The Blue Roses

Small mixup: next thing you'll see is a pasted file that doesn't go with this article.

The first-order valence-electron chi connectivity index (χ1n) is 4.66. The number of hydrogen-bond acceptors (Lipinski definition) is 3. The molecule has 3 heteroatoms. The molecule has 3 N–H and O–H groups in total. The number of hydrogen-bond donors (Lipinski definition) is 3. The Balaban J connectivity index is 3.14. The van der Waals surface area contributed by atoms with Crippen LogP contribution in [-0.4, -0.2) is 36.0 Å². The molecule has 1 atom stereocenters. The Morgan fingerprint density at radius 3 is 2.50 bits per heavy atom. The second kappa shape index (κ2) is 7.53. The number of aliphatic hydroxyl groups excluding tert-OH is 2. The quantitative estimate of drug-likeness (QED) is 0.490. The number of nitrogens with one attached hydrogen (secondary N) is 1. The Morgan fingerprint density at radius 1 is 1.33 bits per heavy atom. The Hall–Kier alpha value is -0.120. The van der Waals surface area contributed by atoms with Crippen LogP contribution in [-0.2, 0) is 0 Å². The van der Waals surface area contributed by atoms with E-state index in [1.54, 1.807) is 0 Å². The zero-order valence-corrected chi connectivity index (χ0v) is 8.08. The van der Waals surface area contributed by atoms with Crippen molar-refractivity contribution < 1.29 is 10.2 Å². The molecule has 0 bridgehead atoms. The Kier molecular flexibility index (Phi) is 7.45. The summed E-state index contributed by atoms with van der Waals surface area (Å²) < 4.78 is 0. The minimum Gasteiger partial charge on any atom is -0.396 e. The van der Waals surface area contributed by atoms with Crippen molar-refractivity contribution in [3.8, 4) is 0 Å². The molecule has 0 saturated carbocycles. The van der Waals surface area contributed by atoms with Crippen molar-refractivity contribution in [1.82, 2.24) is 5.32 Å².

This fine debut is a heartwarming story about a special bond a young Native American girl shares with her grandfather. Papa, as Rosalie calls him, is a wise man who teaches Rosalie about gardens and life. He shares tidbits of wisdom as they tend the garden together, calling seeds ‘tiny promises’ and explaining when some newly planted peas die that, ‘Everything has its time to die. New or old, it doesn’t matter.’ Even with Papa’s wisdom firmly planted in Rosalie, she is devastated by his death, which occurs shortly before her tenth birthday. She cries often, seeks solace in her garden, where she can ‘still smell Papa,’ and plants rosebushes by Papa’s grave. Codova’s pleasant childlike pictures provide a window for children to watch the blossoming of Rosalie’s relationship with Papa and see Rosalie’s grief as well as her growth, both physical and emotional. The garden scenes are particularly lovely, bursting with vibrant colors and patterns. Youngsters who have lost a loved one or who share a special relationship with an older adult will relate to this touching story, which clearly shows what healthy grieving is like.